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Leb I Sol -  Leb I Sol  CD (album) cover

LEB I SOL

Leb I Sol

 

Jazz Rock/Fusion

4.10 | 41 ratings

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clarke2001
Special Collaborator
Honorary Collaborator
4 stars This review is dedicated to my old acquaintance, Sonja H.

What a debut, what a band! They sound like they re-invented some genres and fused them in a unique way..well, they did. LEB I SOL is a band that was always bordering between fusion and (Balkan) folk. They were riding on that thine line from the very beginnings - of course, inclining towards a more regressive dimension in the 80's - pop music. However, their entire career is worth checking, and the first two albums are the best.

They were not the pioneers in incorporating Balkan scales and odd meters in rock music (check SMAK), but what they did was never heard before and never surpassed, not even today.

The albums starts with "Devetka" ("Nine"), cool, almost funky groove on Hohner clavinet in 9/4 (or slow 9/8) and tight drum playing, with layers of shifted/delayed guitar melody (borrowed from the old Macedonian folk tune). Delay effect is very simple, I dare to say primitive, but the effect is great. Koki's ornamenting with sparkling electric piano and his trademark portamento synth (Sequential Pro-One, if I'm not much mistaken) solos. A great start.

"Pod Vodom" ("Under The Water") has opening melody in a Balkan folk vein (although in 4/4), but the rest of the songs continues towards furious jazz-rock, with jazzy solos on keys and remarkable guitar melody. "Utrinska Tema" ("Utrina Theme") is the first of three numbers with vocals. Vlatko, the guitar player, was taking the role of singer when necessary, and he is not an outstanding singer by no means - but his voice is pleasant and non-pretentious. It would be a bit too much to expect from an outstanding guitar player to be a great vocal performer too, however, this song is beautiful (melody) although it seems a bit undeveloped (fade out occurs during the guitar solo).

After the fade out, a drum solo! Oh, how I hate drum solos.

This one is one-minute intro to "Kokoska" ("Chicken"), which is, in my opinion, one of the best songs in the history of progressive rock. I can easily forgive the drum solo, it's really impressive anyway. I won't go into an in-depth analysis of my darling, but just to let you know, this is the PORTRAIT, they managed to portrait a chicken with musical instruments, with octave jumps on Clavinet, with 7/8+9/8 killing section that sounds really like a chicken, pointlessly walking around and searching for food.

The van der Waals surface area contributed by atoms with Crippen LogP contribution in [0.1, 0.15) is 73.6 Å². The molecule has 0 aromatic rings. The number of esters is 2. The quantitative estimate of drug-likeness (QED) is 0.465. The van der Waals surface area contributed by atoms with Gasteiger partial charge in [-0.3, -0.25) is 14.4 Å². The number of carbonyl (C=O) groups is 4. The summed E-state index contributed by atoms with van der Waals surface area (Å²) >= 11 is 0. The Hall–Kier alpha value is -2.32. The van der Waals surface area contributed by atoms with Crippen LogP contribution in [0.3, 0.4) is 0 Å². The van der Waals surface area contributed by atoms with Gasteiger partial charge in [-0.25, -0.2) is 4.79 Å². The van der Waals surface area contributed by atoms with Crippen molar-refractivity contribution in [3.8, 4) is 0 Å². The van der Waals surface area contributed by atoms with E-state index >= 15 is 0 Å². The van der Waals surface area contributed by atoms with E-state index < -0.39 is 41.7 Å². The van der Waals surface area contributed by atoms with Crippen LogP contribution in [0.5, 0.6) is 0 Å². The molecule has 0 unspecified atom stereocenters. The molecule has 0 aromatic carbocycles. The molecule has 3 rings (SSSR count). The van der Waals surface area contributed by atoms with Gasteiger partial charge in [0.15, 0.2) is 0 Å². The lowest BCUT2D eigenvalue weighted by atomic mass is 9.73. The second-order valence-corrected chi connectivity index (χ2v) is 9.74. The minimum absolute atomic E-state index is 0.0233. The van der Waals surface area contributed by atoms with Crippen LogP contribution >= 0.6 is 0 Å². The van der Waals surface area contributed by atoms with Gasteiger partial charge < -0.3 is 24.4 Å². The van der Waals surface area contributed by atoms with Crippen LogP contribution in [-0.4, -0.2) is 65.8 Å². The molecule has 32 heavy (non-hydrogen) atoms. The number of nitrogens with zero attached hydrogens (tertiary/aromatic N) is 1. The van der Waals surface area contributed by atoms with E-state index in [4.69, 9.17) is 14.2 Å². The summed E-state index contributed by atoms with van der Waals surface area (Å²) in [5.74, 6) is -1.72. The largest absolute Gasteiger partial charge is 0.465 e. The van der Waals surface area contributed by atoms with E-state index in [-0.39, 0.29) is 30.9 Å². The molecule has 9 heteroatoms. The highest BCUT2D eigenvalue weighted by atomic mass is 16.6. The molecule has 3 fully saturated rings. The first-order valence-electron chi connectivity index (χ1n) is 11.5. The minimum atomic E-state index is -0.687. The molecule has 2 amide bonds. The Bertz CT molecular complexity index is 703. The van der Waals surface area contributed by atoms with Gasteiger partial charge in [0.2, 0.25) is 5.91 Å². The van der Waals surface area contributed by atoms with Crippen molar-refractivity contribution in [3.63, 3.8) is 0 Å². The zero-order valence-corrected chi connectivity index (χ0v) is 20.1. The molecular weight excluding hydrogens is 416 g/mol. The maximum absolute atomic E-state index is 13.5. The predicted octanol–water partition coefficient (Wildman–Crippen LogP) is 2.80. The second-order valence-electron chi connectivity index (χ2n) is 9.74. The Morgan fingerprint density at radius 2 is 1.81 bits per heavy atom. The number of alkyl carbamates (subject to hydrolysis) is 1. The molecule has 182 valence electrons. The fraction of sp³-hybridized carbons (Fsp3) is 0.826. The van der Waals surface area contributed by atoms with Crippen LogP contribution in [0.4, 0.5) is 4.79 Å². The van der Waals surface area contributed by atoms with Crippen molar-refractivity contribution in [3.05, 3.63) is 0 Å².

After that, "Nisam Tvoj" ("I'm Not Yours") is just a beautiful love ballad, nothing less, nothing more. It won't mean much if you don't know the language. However, electric piano is following the vocal melody...just perfectly. Pay attention.

"U Senci" ("In The Shadow") is a bit below par with the rest of the songs: it's not bad at all - it contains the same furious jazz-rock energy as "Pod Vodom", and some folk-based ultra-fast guitar licks, but sounds like a mixture of Weather Report, Return To Forever, Mahavishnu - you name it, and hell, it reminds a bit too much of Billy Cobham's "Magic" (released the same year).

"Cudo Za Tri Dana" (I don't know how to translate the figure of speech - literally "A Miracle For Three Days") is fortunately short (less than 3 minutes) and it's just a bland attempt of the band to make a sweet ballad - lyrics are atrocious. However, I will forgive it because of a few nice Mellotron layers and a certain spleen of naive, not so untypical in Yugoslavian songs of the era.

"Pesma O Sonji H." ("The Song About Sonja H.") is down-tempo jazz ballad, perhaps a tad unpolished. Koki contributes with gorgeous piano section, a bit tacky though.

Finally, "Damar". Ugh..how to translate it? Never mind. A brilliant jazzy tune with hard 'n' heavy edge, powerful soloing, and great driving, high-pitched bass.

In conclusion, this album is a milestone of progressive rock in former Yugoslavia; a new expression that will leave significant traces in contemporary music from prog to blend pop up to this day; the debut of the legends. I can't express enough how this debut was significant and influential.

And it deserves very special place in my heart, too. However (sigh), I can't force myself to rate it with five stars. In more than a one way it, is a masterpiece. But there are a few flaws that are setting the scale just a little bit below the 4,5 line. Anyway, don't hesitate to get it. It's mandatory.

clarke2001 | 4/5 |

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